Steve Bender, AKA The Grumpy Gardener, is a delightful curmudgeon, a skilled gardener, the Senior Garden Editor for Southern Living magazine, and the author of a very funny book on gardening.
We were lucky enough to have him as a guest on, The Successful Gardener, our WIXE radio show, that airs Saturday mornings from 8:00 AM - 9:00 AM.
Our sides hurt from laughing as we stood in the teaching garden at the Agricultural Center and chatted with Grumpy.
If you missed the show but don’t want to miss out on all the fun, you’re in luck! We have about 20 of the hardcover books in our possession. You can email Annie and she will set one aside for you. The books are $20 each and make great gifts for anyone who enjoys plants, gardening, or good humor.
Here are just a few snippets from the book.
“When anyone asks me what’s the best time to prune a mimosa, my instinctive response is, “Any time you can find a chain saw.”
He, of course, goes into much more detail about his initial love for and subsequent loathing of mimosas, but we don’t want to give too much away!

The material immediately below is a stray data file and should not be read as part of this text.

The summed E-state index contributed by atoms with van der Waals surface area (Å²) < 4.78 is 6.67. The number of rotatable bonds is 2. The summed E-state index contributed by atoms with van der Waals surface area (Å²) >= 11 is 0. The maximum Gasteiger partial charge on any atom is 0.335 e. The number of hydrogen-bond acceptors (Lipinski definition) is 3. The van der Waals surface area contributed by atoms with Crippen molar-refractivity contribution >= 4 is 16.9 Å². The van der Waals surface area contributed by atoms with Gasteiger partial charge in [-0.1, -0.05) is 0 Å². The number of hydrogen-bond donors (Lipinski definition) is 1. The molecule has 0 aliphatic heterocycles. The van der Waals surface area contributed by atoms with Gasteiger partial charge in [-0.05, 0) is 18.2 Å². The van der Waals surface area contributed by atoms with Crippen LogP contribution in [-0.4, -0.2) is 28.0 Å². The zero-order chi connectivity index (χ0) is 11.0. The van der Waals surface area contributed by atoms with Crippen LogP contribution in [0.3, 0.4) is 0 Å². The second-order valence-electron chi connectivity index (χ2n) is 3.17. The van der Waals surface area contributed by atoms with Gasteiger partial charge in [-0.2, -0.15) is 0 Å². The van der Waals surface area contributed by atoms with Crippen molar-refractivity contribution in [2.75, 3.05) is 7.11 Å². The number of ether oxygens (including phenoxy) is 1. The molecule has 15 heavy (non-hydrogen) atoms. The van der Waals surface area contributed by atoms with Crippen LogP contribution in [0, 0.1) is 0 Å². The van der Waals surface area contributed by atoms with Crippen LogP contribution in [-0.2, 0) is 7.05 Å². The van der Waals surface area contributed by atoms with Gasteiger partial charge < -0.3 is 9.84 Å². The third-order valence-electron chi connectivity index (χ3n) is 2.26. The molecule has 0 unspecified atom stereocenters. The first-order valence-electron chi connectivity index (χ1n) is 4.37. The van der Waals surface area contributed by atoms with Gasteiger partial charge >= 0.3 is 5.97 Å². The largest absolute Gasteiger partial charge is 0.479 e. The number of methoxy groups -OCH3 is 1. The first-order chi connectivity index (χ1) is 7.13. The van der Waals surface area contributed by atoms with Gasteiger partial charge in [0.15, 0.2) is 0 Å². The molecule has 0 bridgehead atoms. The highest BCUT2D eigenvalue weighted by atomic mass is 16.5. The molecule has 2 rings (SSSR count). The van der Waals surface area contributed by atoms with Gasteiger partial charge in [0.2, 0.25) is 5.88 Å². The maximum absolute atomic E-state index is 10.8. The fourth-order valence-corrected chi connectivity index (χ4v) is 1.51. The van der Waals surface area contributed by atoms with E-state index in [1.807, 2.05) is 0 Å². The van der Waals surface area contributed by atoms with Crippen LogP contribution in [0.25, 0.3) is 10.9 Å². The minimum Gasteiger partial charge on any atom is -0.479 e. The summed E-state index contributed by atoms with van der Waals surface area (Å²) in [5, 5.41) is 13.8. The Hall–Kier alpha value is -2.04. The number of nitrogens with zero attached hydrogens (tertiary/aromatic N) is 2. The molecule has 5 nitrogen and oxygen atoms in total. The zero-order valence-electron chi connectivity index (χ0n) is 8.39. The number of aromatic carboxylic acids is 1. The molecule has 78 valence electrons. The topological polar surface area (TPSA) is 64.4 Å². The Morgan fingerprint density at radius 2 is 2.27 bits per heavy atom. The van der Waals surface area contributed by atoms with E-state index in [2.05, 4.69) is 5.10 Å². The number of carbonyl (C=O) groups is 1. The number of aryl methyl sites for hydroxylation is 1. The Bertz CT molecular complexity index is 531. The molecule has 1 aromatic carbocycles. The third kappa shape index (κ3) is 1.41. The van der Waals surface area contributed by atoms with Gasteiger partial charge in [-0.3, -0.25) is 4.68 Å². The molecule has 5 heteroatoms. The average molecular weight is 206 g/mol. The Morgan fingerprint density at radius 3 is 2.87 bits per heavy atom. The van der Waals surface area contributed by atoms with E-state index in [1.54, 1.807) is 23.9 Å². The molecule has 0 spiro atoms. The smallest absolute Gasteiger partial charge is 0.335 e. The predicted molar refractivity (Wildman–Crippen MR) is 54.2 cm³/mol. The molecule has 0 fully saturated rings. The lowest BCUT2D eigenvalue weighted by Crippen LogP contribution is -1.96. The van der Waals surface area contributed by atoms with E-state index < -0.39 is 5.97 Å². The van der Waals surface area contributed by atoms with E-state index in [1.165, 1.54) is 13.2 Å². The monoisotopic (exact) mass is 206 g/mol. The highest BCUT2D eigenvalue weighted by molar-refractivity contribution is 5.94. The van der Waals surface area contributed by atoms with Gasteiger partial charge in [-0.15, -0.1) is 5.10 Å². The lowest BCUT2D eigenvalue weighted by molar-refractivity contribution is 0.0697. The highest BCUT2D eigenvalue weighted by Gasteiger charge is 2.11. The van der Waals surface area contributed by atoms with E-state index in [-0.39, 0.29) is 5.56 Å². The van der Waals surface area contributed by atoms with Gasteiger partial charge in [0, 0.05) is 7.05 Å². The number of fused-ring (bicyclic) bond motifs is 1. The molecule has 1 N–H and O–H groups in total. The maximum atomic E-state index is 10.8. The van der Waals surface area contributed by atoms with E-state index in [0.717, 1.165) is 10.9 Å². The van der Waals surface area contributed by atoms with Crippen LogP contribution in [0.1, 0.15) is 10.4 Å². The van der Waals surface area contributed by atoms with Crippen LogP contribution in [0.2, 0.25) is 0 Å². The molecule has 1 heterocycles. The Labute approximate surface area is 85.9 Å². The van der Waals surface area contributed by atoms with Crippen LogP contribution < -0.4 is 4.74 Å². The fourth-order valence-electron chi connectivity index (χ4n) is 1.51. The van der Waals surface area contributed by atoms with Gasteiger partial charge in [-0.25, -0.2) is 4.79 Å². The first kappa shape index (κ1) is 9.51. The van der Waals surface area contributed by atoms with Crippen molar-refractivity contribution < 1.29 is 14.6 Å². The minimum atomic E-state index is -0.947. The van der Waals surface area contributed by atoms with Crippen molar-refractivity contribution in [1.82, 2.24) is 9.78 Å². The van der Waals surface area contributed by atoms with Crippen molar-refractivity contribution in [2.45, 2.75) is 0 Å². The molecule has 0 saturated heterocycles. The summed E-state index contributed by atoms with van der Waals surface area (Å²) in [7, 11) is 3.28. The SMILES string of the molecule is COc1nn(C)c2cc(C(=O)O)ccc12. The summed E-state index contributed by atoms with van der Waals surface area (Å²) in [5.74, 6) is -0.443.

On African Violets:
“Nowadays, being given an African violet is akin to receiving your AARP membership card. It means you’re old, maybe on death’s door. Once the most popular of all flower houseplants, the African violet remains practically unknown to Generation X, Generation Y, “Star Trek: The Next Generation,” Millennials, and anyone who uses a smartphone to turn on their AC and dishwasher from another state.”
After reading the rest of the entry, it’s obvious that Grumpy is definitely a fan of this once-exalted plant.
While the book is heavy on humor, it offers a great deal more in sound advice for the novice or experienced gardener.
On pruning Boxwoods:
“The prettiest large boxwoods you’ll see result from a painstaking practice called “cloud pruning” performed with hand pruners. New growth is nipped back, and then small branches are removed from the insides of the shrubs to create openings between layers of foliage. The result looks a bit like a cumulus cloud. Opening up the bushes this way gives a natural look and also increases penetration of sunlight and air to the centers. Healthier bushes ensue.”
Have you passed up the tall lanky tomato plants on the sale table at your local nursery or hardware store for a bushy, more expensive plant just because it looks healthier? You might want to rethink that strategy.
“How to Plant a Tomato: Buy a tall, leggy plant. Strip off the bottom foliage so just three of four leaves remain at the top. Dig a hole deep enough so when you place the plant in it, only the leaves and an inch of stem will show above the soil surface. Fill in thoroughly with soil and water. Roots will form all along the buried stem.”
Union County Extension Master Gardener Volunteer
Class of 2016